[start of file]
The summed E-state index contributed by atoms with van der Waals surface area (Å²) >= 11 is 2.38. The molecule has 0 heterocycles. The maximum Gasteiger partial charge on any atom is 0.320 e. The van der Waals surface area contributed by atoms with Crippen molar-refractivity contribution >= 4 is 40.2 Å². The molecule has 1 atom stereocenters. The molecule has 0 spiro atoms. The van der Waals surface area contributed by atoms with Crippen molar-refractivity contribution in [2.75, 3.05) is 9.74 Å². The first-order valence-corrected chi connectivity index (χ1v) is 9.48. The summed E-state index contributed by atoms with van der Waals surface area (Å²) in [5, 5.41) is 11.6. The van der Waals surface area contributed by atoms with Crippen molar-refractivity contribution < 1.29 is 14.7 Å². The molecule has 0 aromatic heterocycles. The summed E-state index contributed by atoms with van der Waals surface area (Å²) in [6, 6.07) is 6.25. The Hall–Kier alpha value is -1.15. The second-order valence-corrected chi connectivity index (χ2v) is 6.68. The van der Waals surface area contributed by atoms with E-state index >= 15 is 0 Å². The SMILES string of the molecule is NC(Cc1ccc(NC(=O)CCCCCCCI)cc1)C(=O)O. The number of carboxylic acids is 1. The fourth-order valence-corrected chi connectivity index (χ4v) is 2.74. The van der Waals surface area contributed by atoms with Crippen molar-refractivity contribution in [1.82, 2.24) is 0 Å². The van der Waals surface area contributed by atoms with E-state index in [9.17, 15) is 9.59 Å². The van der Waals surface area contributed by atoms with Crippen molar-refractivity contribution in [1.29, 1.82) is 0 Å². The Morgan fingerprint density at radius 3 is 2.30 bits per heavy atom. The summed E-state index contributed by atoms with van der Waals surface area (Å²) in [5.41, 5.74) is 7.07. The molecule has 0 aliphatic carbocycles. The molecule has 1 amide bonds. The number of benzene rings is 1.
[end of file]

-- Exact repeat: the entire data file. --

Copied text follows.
The summed E-state index contributed by atoms with van der Waals surface area (Å²) >= 11 is 2.38. The molecule has 0 heterocycles. The maximum Gasteiger partial charge on any atom is 0.320 e. The van der Waals surface area contributed by atoms with Crippen molar-refractivity contribution >= 4 is 40.2 Å². The molecule has 1 atom stereocenters. The molecule has 0 spiro atoms. The van der Waals surface area contributed by atoms with Crippen molar-refractivity contribution in [2.75, 3.05) is 9.74 Å². The first-order valence-corrected chi connectivity index (χ1v) is 9.48. The summed E-state index contributed by atoms with van der Waals surface area (Å²) in [5, 5.41) is 11.6. The van der Waals surface area contributed by atoms with Crippen molar-refractivity contribution < 1.29 is 14.7 Å². The molecule has 0 aromatic heterocycles. The summed E-state index contributed by atoms with van der Waals surface area (Å²) in [6, 6.07) is 6.25. The Hall–Kier alpha value is -1.15. The second-order valence-corrected chi connectivity index (χ2v) is 6.68. The van der Waals surface area contributed by atoms with E-state index >= 15 is 0 Å². The SMILES string of the molecule is NC(Cc1ccc(NC(=O)CCCCCCCI)cc1)C(=O)O. The number of carboxylic acids is 1. The fourth-order valence-corrected chi connectivity index (χ4v) is 2.74. The van der Waals surface area contributed by atoms with Crippen molar-refractivity contribution in [1.82, 2.24) is 0 Å². The van der Waals surface area contributed by atoms with E-state index in [9.17, 15) is 9.59 Å². The van der Waals surface area contributed by atoms with Crippen molar-refractivity contribution in [1.29, 1.82) is 0 Å². The Morgan fingerprint density at radius 3 is 2.30 bits per heavy atom. The summed E-state index contributed by atoms with van der Waals surface area (Å²) in [5.41, 5.74) is 7.07. The molecule has 0 aliphatic carbocycles. The molecule has 1 amide bonds. The number of benzene rings is 1.